Uthman: The Man Who Wrote the Qur'an

Muhammad envisioned the Qur'an as an oral document, not written. Even today's version never hints that it was intended to be written. Quite the contrary, the Qur'an seems to indicate that its record will be kept in memories (75:16-19). Muhammad only ever relayed the Qur'an to his people orally. In fact, Arabic script had not even been fully developed when the Qur'an was given to the Muslims. Early scribes simply wrote aides memoires, mnemonic aids designed to remind people what to recite; the writings themselves were not qur'an, literally "recitation".

When Uthman turned the Qur'an into a written book, everything changed. Below is an excerpt from the thesis I defended this Spring at Duke University, summarizing Uthman's historic alteration of the very concept of the Qur'an.

The Uthmanic recension is often recognized as one of the greatest milestones in the history of the Qur’an. Even so, it is under-rated. The recension, even if conceived according to tradition, marks the true genesis of the Qur’an as it is known today. The moment Uthman authorized a written text of the Qur’an, there was a collision between the oral Qur’an of Muhammad’s time and a new, written modality. No longer was it just the “soft copy” that was conceived as the word of Allah, the text in recitation, but now also a “hard copy,” the text on paper. The contentions concerning the canon, the disputes about sections and verses, and the variant order of surahs were the resultant collateral damage.
Muhammad himself intended there to be areas of grey in the text of the Qur’an. This is not only indicated by the existence of the ahruf, but also at his indignation when Muslims would disagree over the text.[1] The flexibility in the text is what made the abrogation possible, what allowed unity among Muslims with disparate lexica, and what made the text directly accessible to illiterates. When Uthman codified the text, it became rigid. Synonyms would no longer be usable when needed and illiterates would now only have indirect access to the Qur’an.
This was the moment when abrogation would have become implausible had Muhammad not already passed. All the same, prior abrogations had to be reduced to writing, and this yielded the disputes over which sections were truly abrogated and which were not. In addition, the early Muslims had to take a stand on revelation that had skirted the borders between Qur’an and non-Qur’an.[2] Until the codification, simply avoiding the recitation of those revelations in liturgy would avoid conflict. After codification, opinions were forced to the fore, and disputes ensued from expert tradents. Non-substantive intra-verse variants, which were natural byproducts of the fluid oral text, would become curious anomalies recorded in Kitab al-Masahif and the like.[3] Substantive intra-verse variants, made obsolete by codification but kept alive in tradition, became the stuff of hadith. The surahs, which had been cordoned individually or in groups, now had to be placed in a canonical order.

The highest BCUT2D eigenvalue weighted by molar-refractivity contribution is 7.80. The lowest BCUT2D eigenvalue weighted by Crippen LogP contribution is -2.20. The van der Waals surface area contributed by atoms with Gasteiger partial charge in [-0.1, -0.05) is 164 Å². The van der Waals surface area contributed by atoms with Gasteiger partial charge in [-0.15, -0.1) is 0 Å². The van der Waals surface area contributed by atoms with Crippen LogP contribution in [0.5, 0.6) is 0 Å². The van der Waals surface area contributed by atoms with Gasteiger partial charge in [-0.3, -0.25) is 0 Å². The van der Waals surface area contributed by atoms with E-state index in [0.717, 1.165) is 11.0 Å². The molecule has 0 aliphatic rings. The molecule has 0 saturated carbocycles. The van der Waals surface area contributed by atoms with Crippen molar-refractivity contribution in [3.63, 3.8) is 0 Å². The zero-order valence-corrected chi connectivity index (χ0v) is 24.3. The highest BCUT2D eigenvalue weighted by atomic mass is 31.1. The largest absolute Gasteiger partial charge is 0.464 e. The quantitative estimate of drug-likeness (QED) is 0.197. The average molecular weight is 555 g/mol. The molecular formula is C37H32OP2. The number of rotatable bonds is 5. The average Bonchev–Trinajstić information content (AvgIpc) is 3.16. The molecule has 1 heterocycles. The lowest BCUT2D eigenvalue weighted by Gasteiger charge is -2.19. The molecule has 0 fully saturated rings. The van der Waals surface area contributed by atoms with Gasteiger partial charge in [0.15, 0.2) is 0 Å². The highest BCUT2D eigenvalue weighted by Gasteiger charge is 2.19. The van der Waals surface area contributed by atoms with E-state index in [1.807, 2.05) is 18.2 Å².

Thus it is that the canonical disputes concerning the bookends of the Qur’an, the disparities in sections and verses, and the variant surah orders are all a necessary result of the codification of the Qur’an text. Uthman’s revolutionary contribution to the Qur’an was not in the recension but in the codification.

[1] According to Khui, At-Tabari relates from Ibn Mas’ud “We were debating about a sura of the Qur’an, whether it had thirty-five or thirty-six verses… The Prophet’s face became red [with anger] and he said, ‘Surely those before you perished only because of their disagreement.’” Khui 122.
[2] Both the Qur’an and hadith qudsi were considered divine revelation; the former was intended for liturgical recitation, whereas the latter was intended for personal prayers.
[3] Ibn Abi Daud’s Kitab al-Masahif is the only remnant of a field of Quranic studies regarding textual variants. Al-Qisai and al-Faraa’ are said to have compiled similar works that have been lost, and up to seven more authors in the first four centuries of Islam may have written such works. Qadhi 148


  1. Very nice Nabeel, I look forward to reading your entire thesis when it's available! God bless.

  2. Very well done Bro.Nabeel... Its sad you are not that active online on your blog... please do write more often. I m a part of Sakshi Apologetics Network (India) and would like to be in touch with you... please do write back to me on Ephesians4.14@gmail.com

    May our Lord Jesus Christ bless you and keep you.

    In Christ


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